Carbs are probably the most confusing and debated of the macronutrients. Some say good carbs, some say low carbs, some say high carbs, some say no carbs! Is everyone right? Is no one right? Let’s look at what carbs are and what they do, and then we’ll figure out what we should be eating.
What Are Carbs?
Carbohydrates are sugars. Any food that breaks down into molecules of sugar is a carb. There are two kinds of carbs: simple and complex. Simple carbs are made up of one or two sugar molecules stuck together. Simple carbs are any type of sugar or processed/refined carbs like flour. Complex carbs are made up of three or more sugar molecules. You find these in your veggies and fruits. Not too complicated. The important difference is what happens when these sugars are eaten.
Because simple carbs are already in such a basic form, it takes very little work for your body to break them down and absorb them. This means that the time from the food going into your mouth to the sugar hitting your bloodstream is relatively short. I should clarify: It isn’t just that the sugar is hitting your bloodstream quickly, but that ALL of the sugar is hitting your bloodstream ALL AT ONCE. Here’s what happens. Let’s imagine you get to work at 9 a.m. and indulge in a delectable doughnut. Now a series of events takes place. First, as the morsel digests and gets absorbed, your blood sugar levels spike. That’s when you get a “sugar high.” It is 9:30, and you are feeling great! That sugar high triggers a big release of the hormone insulin. Insulin controls blood sugar levels by telling your cells to take in and store the excess sugar in your blood. So your cells all start snagging the sugar like a giant game of Hungry Hungry Hippos, and they store it, either as glycogen (we’ll get to that) or as fat. Because your brain runs almost exclusively on sugar from your blood, it is feeling a bit neglected at this point. It is now 10:20. You know, right about when you start dozing at your desk. Thanks, doughnut. It was a great ride.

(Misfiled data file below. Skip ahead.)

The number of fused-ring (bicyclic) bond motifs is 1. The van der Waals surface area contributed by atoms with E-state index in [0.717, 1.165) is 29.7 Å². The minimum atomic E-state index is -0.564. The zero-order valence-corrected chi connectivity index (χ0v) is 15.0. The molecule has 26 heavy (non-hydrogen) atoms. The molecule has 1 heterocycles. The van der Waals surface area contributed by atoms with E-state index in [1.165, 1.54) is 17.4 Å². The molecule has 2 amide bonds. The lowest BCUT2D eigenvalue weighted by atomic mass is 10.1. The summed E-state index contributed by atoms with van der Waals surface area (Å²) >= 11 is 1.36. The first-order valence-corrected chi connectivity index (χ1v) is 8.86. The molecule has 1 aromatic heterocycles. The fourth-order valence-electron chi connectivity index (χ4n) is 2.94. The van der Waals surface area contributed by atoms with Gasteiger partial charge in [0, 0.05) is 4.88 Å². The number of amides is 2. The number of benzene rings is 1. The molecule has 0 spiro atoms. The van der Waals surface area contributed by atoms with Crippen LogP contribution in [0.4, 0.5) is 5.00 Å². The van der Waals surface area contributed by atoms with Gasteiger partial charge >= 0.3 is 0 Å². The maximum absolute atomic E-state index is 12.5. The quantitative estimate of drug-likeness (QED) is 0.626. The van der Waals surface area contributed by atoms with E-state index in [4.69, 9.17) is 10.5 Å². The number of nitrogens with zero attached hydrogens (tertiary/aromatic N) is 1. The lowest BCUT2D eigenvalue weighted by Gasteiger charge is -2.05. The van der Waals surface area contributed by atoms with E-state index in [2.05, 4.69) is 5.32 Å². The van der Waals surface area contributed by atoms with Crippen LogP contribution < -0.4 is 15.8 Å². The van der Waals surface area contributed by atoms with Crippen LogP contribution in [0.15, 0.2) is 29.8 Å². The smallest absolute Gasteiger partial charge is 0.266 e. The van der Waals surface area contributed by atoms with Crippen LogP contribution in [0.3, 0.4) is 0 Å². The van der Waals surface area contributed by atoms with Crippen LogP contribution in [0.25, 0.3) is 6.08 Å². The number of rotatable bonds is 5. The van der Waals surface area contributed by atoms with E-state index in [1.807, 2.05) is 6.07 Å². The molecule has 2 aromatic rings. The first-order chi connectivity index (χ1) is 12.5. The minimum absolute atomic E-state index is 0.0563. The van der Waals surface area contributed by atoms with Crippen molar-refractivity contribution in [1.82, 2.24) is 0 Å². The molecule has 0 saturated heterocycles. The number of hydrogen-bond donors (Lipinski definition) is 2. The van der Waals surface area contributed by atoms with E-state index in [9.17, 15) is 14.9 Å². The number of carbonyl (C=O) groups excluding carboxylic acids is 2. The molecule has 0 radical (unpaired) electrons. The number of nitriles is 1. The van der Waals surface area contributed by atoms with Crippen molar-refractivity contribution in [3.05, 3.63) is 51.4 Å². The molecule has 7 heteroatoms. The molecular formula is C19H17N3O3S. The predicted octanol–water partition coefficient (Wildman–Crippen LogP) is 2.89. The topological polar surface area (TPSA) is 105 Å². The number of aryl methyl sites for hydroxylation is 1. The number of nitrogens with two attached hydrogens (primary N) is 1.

Complex carbs are more . . . well, complex. It takes longer for these to get broken down and absorbed in your body. Because the breakdown is slower, so is the increase in blood sugar. Instead of a huge spike all at once, you get a more gradual and steady increase over a longer period of time. A milder increase in blood sugar means a milder release of insulin, which means no sudden crash (your brain and boss thank you) and no deposits to the ole love handles.
Why Eat Carbs?
While carbs aren’t technically necessary for life (like protein and fat are), they do serve some good purposes in your body. Glucose (sugar) is your brain’s prefered source of energy— hence the sugar high. Your liver stores glucose so that it can be released into the bloodstream when blood sugar is low. That is where your brain gets it from. Glucose is also stored and used by muscle cells for energy. However, unlike in the liver, once glucose is stored in a muscle cell, it can be used only by the muscle cell.
I want to share a little more about the storage of carbs in the body so you have a better understanding of what’s going on and can make informed choices. First off, carbs get stored as glycogen, which is just a chain of glucose molecules all stuck together. As mentioned before, this gets stored only in the liver or muscle cells (unless you have glycation happening, which probably means you are an out-of-control diabetic). Your body can store about 500 grams of glycogen at a time. For reference, this is enough to fuel your body for about 90 minutes of low-intensity exercise (distance running) or about 20 minutes of high-intensity exercise (CrossFit). Beyond those domains, you need to either replenish your glycogen or start burning something else (like fat).